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Mathematician Yakov Isidorovich Perelman

Yakov Isidorovich Perelman was born in Bialystok (it isin Poland now) on December 4th, 1882. In 1901, having entered St.Petersburg Forest Institute, he moved to St.Petersburg, and thus his further life was closely connected with this city. In 1913, his life changed suddenly when his book was first published at P.P.Soikin’s Publishing House...

Perhaps, people of humanitarian turn of mind are not quite familiar with the name of Perelman…But no, they most probably are. There is hardly anybody who has not heard about “Physics for Entertainment”, “Mechanics for Entertainment”, “Geometry for Entertainment”, “Interplanetary Travel”. Even people, who prefer a little bit less exact sciences to the exact ones, know about those books.

If you just ask those who are engaged in exact sciences professionally – physicists, mathematicians, engineers, designers, “Where did your interest to your present occupation come from?”, at least half of them will answer, “From the books by Perelman, of course.” You can simply ask the latest Nobel Prize winners, physicists Sir Andre Geim and Konstantin Novoselov, when their interest to physics appeared. And each of them will say, “When I opened “Physics for Entertainment” for the first time.”

It takes a great talent to write about complicated thingsin plain language. Can a needle float in a glass of water?Why can’t they use unbroken rails for a railroad track?Why is it so that angle of incidence equals angle of reflection after all? Why is water wet and the sky blue? Many people found simple answers to those complicated questions in the books by Perelman. And having found them, they started asking their own questions, thus advancing science and knowledge.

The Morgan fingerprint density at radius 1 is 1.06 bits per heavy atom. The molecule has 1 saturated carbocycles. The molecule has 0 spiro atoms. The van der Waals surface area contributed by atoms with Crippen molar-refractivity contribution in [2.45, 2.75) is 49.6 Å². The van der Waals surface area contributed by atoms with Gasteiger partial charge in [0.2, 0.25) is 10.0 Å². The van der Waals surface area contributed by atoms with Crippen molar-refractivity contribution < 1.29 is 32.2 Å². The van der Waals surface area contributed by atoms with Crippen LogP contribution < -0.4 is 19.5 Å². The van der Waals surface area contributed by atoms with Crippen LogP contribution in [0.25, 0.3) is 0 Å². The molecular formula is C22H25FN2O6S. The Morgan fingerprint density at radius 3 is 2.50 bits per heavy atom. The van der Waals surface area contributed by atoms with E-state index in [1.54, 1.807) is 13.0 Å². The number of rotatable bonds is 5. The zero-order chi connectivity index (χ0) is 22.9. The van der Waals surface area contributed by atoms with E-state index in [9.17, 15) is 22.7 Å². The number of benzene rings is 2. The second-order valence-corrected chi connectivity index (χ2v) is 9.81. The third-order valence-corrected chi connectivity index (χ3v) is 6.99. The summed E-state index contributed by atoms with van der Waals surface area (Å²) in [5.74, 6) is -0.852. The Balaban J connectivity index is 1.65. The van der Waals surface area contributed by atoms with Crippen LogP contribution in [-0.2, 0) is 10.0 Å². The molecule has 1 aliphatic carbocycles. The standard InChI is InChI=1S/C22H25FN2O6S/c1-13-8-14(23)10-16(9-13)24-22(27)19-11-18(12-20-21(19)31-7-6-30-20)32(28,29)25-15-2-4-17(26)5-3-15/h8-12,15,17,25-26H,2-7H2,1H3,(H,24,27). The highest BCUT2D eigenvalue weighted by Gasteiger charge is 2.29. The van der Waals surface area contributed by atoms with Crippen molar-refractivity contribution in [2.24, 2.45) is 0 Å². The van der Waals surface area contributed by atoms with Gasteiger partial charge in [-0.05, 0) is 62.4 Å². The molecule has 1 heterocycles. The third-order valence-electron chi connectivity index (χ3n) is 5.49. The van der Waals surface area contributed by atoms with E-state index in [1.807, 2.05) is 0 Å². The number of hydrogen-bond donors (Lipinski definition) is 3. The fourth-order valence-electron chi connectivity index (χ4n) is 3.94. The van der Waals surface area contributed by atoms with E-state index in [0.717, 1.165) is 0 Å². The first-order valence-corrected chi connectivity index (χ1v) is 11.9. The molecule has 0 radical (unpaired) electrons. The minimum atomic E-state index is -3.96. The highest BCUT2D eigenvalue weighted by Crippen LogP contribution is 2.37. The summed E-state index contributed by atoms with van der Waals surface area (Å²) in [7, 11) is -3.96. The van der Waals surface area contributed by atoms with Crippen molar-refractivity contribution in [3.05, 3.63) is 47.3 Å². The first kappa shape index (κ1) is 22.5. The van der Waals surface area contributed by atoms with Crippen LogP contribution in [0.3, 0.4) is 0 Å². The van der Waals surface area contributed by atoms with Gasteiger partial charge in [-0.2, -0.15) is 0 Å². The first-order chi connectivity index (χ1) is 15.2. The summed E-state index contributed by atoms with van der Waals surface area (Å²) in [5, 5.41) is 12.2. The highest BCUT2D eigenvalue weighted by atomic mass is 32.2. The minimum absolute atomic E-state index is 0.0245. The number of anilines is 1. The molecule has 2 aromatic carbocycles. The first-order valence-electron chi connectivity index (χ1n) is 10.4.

It is amazing, but Perelman was not trained as a physicist. He graduatedfrom Forest Institute and was actually a forest engineer. And his first book “Physics for Entertainment” was meant for a “wide circle of people”. Nowadays, we would call it “popsci”.However, professional physicists quickly understood its merits too. “We have enough of forestry specialists, but we do not have anybody who can write about Physics the way you do it. So, I strongly advise you to keep on writing that kind of books by all means.” (O.D.Khvolson, professor of St.Petersburg University).

Well, Yakov Isidorovich kept on writing, and both scientistsand poetsare really grateful to him for that.

Over a dozen books, hundreds of reprints and over a dozen translations into different languages, that’s what is hiding behind the words “an amazing Yakov Perelman”.

By the way, writing was not the only thing he did. He worked in a famousGroup for the study of Rocket Propulsion Systems. He was one of the founders of the Leningrad EntertainingScience Club opened in Sheremetievsky palaceon Fontanka river in 1935.And that’s not all; many more other entries can be added to his biography.

You may find it surprising, but the idea of changing to summer time in order to save fuelwood resources also belongs to Perelman. He spoke about it as far back as1916.

And here comes some more physics:with the outbreak of the Great Patriotic War,Perelman started lecturing intelligence agents and future guerrilla fighters on how to find the way in unknown surroundings without any equipment.

It is a fantastic biography of a fantastic man, “fantastic” meaning not only “very good” but also “very unusual” and perhaps a little “imaginary”, because it is hard to believe that such a man could exist. It’sas if he wasa kind of a “science-fiction man”. And, by the way, it was he who introduced a Russian term for “science-fiction”!

His son Mikhail, graduate of the Mathematics and Mechanics Faculty of Leningrad State University, was killed in action in 1941. His wife Anna Davidovna Kaminskaya-Perelman, who was a doctor, died while being on duty at a hospital in besieged Leningrad on January 18th, 1942. Yakov Isidorovich Perelman died of emaciation on March 16th, 1942. He was buried in a mass grave in Transfiguration cemetery.